Dan is right about this. Our ideological opponents often bristle — unconvincingly, by the way — at the idea that their beliefs are built of the same stuff as racism, and that they still exhibit outright racism, and its cousin, which I like to call “white-splaining,” wherein they try to co-opt racial minorities for their own cause because they and only they know what’s good for them. While I find it unfortunate that the story about Robertson’s anti-gay remarks went viral seemingly before anyone had read the full GQ interview, I find it revelatory that our adversaries have jumped in line behind Robertson so willingly. They know about the racist remarks, and apparently — and not unexpectedly — they just don’t bother them very much. Far right Christians from Bryan Fischer to Sarah Palin only attempt to appear racially inclusive when it’s politically expedient, and when they do, it comes off as the duplicity that it is.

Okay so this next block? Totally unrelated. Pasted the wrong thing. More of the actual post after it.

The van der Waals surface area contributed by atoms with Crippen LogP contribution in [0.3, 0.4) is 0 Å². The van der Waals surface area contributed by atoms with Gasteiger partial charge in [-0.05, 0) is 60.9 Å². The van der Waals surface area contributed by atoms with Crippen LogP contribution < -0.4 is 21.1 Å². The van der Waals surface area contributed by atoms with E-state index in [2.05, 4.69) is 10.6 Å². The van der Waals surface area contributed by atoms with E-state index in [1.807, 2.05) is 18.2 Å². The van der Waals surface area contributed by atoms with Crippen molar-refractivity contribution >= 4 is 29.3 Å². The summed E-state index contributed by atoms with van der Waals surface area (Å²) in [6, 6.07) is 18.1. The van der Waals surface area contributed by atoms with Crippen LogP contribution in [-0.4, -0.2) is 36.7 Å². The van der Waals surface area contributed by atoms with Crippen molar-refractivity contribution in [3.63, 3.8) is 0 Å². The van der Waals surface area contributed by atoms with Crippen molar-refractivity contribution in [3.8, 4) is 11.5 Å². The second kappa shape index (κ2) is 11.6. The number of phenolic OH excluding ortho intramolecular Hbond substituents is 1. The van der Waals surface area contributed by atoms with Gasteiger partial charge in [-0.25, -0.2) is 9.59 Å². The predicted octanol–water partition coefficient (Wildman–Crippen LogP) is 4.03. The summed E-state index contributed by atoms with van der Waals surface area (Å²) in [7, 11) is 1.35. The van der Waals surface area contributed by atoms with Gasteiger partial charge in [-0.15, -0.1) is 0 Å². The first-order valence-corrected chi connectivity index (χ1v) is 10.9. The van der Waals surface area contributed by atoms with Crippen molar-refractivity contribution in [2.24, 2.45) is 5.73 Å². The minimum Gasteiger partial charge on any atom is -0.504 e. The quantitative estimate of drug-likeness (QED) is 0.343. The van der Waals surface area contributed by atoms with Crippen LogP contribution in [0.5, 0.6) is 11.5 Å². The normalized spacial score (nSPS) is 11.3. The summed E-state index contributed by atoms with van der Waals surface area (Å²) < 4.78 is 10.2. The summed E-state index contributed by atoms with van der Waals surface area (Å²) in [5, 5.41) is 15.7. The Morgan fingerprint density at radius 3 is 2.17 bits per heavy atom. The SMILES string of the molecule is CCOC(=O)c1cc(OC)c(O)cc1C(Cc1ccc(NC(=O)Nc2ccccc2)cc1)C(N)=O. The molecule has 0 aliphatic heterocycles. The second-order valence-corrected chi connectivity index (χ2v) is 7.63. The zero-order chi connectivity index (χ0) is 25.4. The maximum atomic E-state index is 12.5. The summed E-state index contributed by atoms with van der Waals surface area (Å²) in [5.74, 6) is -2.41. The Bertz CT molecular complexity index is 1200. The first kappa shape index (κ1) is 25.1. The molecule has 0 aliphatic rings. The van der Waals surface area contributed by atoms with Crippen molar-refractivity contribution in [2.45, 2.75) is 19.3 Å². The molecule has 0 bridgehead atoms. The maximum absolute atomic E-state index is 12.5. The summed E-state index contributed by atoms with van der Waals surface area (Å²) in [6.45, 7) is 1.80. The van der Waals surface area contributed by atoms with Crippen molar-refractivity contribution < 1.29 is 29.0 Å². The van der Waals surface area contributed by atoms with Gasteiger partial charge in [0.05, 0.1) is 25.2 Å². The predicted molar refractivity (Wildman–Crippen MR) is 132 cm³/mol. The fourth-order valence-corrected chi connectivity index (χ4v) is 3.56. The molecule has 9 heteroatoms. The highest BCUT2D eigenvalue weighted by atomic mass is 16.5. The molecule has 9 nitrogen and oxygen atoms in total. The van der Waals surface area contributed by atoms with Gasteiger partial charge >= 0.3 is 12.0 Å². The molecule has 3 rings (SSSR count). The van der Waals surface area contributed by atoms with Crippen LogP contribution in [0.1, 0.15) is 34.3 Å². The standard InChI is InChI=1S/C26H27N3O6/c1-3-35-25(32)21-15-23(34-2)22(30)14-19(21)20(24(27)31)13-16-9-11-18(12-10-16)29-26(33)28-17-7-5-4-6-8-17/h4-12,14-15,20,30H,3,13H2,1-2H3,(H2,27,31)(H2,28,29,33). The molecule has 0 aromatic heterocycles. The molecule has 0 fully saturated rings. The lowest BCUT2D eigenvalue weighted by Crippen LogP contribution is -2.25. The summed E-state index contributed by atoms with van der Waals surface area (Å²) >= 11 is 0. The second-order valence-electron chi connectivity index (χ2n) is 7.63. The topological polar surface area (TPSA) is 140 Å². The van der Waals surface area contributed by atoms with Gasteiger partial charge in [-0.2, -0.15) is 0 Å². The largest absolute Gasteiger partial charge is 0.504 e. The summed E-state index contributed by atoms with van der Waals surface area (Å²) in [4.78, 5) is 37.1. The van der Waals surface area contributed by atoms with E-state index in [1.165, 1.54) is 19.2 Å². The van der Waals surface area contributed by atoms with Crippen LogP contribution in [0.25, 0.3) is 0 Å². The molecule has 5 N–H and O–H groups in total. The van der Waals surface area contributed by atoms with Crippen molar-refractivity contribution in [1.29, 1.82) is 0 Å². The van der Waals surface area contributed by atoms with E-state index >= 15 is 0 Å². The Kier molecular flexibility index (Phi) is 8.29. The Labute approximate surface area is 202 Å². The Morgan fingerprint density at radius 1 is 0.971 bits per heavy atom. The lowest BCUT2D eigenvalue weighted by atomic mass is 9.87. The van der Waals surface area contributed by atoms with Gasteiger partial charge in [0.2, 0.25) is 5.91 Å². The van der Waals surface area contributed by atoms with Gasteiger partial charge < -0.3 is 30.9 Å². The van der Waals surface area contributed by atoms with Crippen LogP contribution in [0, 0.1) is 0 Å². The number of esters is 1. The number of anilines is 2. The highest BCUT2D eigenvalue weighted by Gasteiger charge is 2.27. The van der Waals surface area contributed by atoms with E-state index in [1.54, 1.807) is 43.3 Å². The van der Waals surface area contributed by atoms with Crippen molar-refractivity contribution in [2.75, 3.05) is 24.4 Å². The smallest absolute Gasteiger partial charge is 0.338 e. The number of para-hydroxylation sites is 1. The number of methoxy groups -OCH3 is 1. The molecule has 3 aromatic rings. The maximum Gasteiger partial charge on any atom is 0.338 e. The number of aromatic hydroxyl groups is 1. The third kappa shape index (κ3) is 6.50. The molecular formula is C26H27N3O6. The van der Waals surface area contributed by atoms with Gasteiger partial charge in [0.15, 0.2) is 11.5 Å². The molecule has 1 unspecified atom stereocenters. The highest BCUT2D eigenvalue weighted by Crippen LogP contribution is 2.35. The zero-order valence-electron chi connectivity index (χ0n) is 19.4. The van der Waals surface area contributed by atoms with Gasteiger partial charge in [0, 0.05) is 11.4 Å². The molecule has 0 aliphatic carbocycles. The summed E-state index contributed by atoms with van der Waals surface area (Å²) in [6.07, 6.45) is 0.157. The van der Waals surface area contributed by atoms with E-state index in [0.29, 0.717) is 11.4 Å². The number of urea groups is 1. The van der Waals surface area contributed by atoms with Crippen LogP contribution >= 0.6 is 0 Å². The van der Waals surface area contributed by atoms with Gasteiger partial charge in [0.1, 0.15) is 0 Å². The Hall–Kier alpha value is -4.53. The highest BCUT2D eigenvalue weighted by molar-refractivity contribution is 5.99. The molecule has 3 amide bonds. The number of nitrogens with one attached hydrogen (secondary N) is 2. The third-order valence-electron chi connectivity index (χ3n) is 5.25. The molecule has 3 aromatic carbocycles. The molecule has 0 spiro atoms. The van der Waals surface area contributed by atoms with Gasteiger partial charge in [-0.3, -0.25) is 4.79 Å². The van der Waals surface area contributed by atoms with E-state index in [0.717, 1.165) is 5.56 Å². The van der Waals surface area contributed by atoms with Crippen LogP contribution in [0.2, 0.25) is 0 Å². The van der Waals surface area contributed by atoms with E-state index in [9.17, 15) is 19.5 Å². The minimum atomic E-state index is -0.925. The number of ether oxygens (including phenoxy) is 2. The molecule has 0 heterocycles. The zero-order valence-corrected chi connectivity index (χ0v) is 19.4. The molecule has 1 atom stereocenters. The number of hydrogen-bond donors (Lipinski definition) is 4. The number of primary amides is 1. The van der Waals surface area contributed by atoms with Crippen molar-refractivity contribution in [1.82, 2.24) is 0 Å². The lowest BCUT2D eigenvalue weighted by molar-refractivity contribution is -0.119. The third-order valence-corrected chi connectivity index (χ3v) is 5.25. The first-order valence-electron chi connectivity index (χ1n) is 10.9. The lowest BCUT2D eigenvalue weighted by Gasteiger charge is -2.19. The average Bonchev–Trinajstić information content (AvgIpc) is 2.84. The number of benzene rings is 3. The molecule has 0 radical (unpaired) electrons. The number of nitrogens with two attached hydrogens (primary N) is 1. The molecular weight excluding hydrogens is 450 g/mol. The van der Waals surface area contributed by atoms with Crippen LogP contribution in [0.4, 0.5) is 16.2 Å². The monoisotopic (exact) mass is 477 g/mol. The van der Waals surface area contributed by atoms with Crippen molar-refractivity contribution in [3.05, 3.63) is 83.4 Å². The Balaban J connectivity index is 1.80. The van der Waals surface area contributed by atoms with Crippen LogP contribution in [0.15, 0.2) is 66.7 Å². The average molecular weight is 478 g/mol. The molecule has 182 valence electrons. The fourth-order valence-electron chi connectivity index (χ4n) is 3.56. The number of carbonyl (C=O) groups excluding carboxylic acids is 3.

Here’s part of what Dan had to say:
I actually thought what he said about African-Americans in the South under Jim Crow was so much more offensive. At a time when an African-American looked funny at a white person they could be lynched, oddly enough he never heard any of them complaining to him about the circumstances…but this is America and sex is [something] we’d rather be talking about than race or anything else. So the fact that he invoked gay people’s rear ends means that’s going to be the conversation instead of the really patently offensive, absurdly revisionist things he said about African-Americans.”
Add that to the fact that, among a certain shrinking contingent of Americans, it’s still considered socially acceptable to be anti-gay, and you get a bigotry train that’s left the station before the wingnuts aboard have even had time to consider the fact that they’re flying their racism flag in a way they usually only do at home when they’re in like-minded company.